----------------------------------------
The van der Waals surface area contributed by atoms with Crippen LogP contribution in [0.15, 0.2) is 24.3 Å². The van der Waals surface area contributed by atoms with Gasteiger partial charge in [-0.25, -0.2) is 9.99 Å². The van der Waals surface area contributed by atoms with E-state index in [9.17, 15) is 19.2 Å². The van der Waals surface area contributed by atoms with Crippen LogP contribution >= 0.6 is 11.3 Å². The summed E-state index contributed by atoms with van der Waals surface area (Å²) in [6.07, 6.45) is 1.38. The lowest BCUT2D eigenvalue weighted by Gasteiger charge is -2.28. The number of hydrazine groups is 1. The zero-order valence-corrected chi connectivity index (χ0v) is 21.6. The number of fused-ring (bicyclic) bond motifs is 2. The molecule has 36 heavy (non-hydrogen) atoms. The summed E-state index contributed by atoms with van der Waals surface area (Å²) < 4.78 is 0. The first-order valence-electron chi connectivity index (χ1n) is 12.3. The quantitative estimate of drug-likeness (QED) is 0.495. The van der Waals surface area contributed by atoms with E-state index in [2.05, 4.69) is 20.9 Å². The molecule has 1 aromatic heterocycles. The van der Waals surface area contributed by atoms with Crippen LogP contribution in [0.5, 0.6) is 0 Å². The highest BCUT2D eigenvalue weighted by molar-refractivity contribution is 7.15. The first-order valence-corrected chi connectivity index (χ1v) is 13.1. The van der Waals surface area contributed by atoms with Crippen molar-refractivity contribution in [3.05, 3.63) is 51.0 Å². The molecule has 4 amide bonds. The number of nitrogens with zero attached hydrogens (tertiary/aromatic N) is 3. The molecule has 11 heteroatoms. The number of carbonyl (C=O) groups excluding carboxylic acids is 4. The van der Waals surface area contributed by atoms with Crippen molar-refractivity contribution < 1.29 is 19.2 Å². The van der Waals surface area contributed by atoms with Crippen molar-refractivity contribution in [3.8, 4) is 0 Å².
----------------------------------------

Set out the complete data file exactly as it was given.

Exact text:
The van der Waals surface area contributed by atoms with Crippen LogP contribution in [0.15, 0.2) is 24.3 Å². The van der Waals surface area contributed by atoms with Gasteiger partial charge in [-0.25, -0.2) is 9.99 Å². The van der Waals surface area contributed by atoms with E-state index in [9.17, 15) is 19.2 Å². The van der Waals surface area contributed by atoms with Crippen LogP contribution >= 0.6 is 11.3 Å². The summed E-state index contributed by atoms with van der Waals surface area (Å²) in [6.07, 6.45) is 1.38. The lowest BCUT2D eigenvalue weighted by Gasteiger charge is -2.28. The number of hydrazine groups is 1. The zero-order valence-corrected chi connectivity index (χ0v) is 21.6. The number of fused-ring (bicyclic) bond motifs is 2. The molecule has 36 heavy (non-hydrogen) atoms. The summed E-state index contributed by atoms with van der Waals surface area (Å²) < 4.78 is 0. The first-order valence-electron chi connectivity index (χ1n) is 12.3. The quantitative estimate of drug-likeness (QED) is 0.495. The van der Waals surface area contributed by atoms with E-state index in [2.05, 4.69) is 20.9 Å². The molecule has 1 aromatic heterocycles. The van der Waals surface area contributed by atoms with Crippen LogP contribution in [0.5, 0.6) is 0 Å². The highest BCUT2D eigenvalue weighted by molar-refractivity contribution is 7.15. The first-order valence-corrected chi connectivity index (χ1v) is 13.1. The van der Waals surface area contributed by atoms with Crippen molar-refractivity contribution in [3.05, 3.63) is 51.0 Å². The molecule has 4 amide bonds. The number of nitrogens with zero attached hydrogens (tertiary/aromatic N) is 3. The molecule has 11 heteroatoms. The number of carbonyl (C=O) groups excluding carboxylic acids is 4. The van der Waals surface area contributed by atoms with Crippen molar-refractivity contribution < 1.29 is 19.2 Å². The van der Waals surface area contributed by atoms with Crippen molar-refractivity contribution in [3.8, 4) is 0 Å².